ASB is back in court with a prostitute this afternoon to recoup money stolen by a former investment adviser, but online discussions so far show strong support for the woman.

Stephen Versalko was convicted for stealing $17.8 million during nine years of working at ASB, and the bank is trying to recover up to $2.55 million it alleges the prostitute was paid.

The High Court in Auckland said the parties would be meeting today at 2.15pm following all-day negotiations yesterday, and the settlement conference would again be closed to the public and media.

On nzherald.co.nz this morning, comments supporting the woman outnumbered support for ASB's case six to one. Many said ASB was bullying her.

"The lady was clearly good at her job, why should she have to give the money back?" said JR, from Whangamata.

"I think the ASB is trying to screw the prostitute to get the money back as they see her as the easiest target. Is the ASB also trying to get the $300k spent on wine from the wine vendor," said Sooty.

The North Shore's Warwick Jordan agreed. "Surely they should be chasing them too - even if he's drunk all the wine; after all he's 'consumed' his services from the women concerned, just like he consumed the wine."

"The ASB board members are probably all male and this is just a simple female who has to be bullied about to recoup their (ASB's) losses. Certainly makes me glad I stopped banking with ASB after this sort of bully boy tactic on their part," said westie.

Some, however, compared the woman's money to a stolen car, saying it should be handed back.

"If you buy a car that later turns out to be stolen, you don't get to keep it, it gets returned to the rightful owner. In this case the stolen money needs to be returned to its rightful owner - the bank," said Ponsonby's Carol Morrison.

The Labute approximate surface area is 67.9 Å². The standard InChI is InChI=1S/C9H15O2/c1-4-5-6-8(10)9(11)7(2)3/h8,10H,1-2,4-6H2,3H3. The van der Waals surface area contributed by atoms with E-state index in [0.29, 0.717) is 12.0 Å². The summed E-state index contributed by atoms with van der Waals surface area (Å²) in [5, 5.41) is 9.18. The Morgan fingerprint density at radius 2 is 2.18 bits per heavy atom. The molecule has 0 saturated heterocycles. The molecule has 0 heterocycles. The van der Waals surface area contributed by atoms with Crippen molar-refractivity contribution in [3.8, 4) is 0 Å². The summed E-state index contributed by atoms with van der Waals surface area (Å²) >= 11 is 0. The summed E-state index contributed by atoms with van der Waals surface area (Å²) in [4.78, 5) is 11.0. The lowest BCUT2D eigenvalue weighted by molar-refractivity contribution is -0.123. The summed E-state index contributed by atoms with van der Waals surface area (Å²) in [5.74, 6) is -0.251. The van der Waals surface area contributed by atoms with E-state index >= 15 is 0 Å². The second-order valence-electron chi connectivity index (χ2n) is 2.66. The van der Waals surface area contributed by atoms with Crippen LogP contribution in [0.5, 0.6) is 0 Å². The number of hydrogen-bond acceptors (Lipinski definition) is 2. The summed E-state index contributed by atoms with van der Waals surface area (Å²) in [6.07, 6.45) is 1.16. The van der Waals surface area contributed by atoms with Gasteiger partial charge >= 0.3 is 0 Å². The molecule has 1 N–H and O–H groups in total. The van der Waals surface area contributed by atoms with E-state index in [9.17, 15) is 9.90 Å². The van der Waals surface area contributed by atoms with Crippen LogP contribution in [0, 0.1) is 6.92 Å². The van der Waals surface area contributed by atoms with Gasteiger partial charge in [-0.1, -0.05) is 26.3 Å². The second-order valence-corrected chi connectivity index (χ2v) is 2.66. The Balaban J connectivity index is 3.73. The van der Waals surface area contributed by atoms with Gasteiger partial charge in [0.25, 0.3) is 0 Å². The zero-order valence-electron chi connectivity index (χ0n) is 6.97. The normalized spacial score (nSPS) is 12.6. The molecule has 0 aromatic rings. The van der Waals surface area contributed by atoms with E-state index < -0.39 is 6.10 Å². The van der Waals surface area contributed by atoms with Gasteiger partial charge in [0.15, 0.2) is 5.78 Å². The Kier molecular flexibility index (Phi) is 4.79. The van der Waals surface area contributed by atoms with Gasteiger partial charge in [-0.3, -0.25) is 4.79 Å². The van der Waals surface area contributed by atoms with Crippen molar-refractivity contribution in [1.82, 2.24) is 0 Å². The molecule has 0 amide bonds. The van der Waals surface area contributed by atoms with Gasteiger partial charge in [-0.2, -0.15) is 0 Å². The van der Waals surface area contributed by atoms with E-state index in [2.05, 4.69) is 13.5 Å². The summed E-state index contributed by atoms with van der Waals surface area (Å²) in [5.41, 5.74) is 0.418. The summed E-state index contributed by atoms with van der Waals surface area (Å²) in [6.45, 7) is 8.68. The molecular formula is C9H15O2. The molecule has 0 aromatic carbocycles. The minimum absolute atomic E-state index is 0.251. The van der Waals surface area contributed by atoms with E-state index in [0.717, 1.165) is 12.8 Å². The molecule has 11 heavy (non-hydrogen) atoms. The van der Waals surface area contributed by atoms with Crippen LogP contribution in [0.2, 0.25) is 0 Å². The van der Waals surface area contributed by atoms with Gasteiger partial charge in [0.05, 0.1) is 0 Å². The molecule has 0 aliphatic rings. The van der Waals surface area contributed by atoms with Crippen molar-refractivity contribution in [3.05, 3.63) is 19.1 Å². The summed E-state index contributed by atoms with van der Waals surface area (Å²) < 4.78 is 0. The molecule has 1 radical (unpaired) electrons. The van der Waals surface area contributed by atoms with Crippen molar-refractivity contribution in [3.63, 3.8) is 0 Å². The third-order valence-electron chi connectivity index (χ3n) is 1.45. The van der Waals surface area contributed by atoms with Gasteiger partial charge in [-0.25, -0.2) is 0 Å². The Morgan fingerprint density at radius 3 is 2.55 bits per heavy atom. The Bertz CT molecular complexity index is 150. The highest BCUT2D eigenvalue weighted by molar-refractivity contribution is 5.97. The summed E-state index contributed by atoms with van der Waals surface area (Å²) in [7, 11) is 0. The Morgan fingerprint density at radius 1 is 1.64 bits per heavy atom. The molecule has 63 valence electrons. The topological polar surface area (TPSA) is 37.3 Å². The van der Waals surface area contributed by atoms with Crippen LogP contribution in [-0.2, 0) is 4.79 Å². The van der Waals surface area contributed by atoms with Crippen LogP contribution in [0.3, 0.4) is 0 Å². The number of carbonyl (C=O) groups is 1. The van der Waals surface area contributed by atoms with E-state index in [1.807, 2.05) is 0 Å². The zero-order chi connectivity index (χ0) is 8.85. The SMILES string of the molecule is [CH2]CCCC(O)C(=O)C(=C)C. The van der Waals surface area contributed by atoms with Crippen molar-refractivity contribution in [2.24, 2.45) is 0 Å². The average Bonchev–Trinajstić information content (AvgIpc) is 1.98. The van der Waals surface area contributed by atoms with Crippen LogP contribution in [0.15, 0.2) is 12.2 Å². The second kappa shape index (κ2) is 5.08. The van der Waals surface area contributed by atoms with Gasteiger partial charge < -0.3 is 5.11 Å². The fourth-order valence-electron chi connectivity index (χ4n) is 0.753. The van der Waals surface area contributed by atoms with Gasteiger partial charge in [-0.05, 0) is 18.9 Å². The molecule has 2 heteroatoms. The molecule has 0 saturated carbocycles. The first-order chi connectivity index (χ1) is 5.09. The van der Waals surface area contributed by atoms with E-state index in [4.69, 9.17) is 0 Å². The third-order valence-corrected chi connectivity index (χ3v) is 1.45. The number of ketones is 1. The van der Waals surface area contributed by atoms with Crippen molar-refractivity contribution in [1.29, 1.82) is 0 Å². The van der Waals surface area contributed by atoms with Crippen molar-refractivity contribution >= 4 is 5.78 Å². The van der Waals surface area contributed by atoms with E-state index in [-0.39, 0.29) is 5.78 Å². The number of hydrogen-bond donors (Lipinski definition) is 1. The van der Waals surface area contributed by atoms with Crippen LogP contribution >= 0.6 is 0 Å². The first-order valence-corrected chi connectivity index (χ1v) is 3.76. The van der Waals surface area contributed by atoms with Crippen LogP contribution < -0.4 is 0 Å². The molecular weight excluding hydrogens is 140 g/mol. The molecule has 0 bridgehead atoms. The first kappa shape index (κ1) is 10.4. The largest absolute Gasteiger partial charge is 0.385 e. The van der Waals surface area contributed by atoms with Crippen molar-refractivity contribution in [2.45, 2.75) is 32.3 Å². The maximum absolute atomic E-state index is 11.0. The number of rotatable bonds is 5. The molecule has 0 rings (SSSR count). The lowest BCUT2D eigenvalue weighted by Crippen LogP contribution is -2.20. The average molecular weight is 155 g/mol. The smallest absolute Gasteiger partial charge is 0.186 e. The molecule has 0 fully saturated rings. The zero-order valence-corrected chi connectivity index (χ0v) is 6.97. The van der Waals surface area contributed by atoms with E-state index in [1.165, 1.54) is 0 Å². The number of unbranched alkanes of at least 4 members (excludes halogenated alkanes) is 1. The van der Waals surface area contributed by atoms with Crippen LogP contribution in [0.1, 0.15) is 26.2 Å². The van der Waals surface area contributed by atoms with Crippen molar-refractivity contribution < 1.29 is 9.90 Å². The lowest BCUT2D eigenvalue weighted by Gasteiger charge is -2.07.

Among the money and gifts Versalko gave the prostitute is $10,000 for a clothes-shopping spree and a business trip to a luxury hotel in Dubai.

ASB has already recovered $4m from selling two properties formerly owned by Versalko in Auckland's upmarket suburb of Remuera and another in the Coromandel.

In a court file released by Justice Rhys Harrison last month, the ASB said it was "unconscionable" for Versalko to have made the fraudulent payments to the woman whom he met at the Pelican Club in Auckland.

The bank said it was also "unconscionable" for the woman - and companies she transferred funds into - to have kept the money.

The ASB statement of claim says that Versalko made two large payments to a company run by the woman: $1 million in December 2008 and $964,287 in April 2009.

The two sums were transferred directly from accounts of customers he defrauded.

He made a further 19 payments to her between April 2008 and August 2009 of between $3500 and $100,000 shortly before the fraud was discovered.

Versalko also made several cash payments and gave her $10,000 to buy clothes to wear on a business trip to Dubai. The pair stayed at the exclusive Burj Al Arab Hotel, where the cheapest room costs US$2000 ($2980) a night.

Two other defendants in the ASB case are companies of which the woman is a director. She transferred $720,000 into one company to purchase a lifestyle block, where she now lives.

According to the ASB, a sum of at least $290,000 was transferred from the first company to the second company.

A fourth defendant is a property development company that received $520,000 from one of the companies owned by the woman.

Versalko met her at the Pelican Club, which charges clients $210 an hour or up to $1500 a night - although the women there earn considerably less than that.

Catherine Healy, of the New Zealand Prostitutes Collective, told the Herald in March that the escort would have earned an hourly rate, and she could also be an independent contractor who could charge any price she wanted.

"Private arrangements may be initiated at the first point of contact, but who can say it was just contained at the Pelican Club?

"All sorts of the most remarkable arrangements come from private client relationships and this [Versalko case] is one of those," said Ms Healy.

"It's rare, but not uncommon, to hear of clients paying huge sums of money or buying houses for them."

While Versalko was able to defraud the ASB of $17.8 million for nine years, the scam was unravelled in just one day when a customer rang the bank with concerns.

ASB is yet to explain how Versalko escaped detection for so long but says new procedures are in place to prevent such fraud from happening again.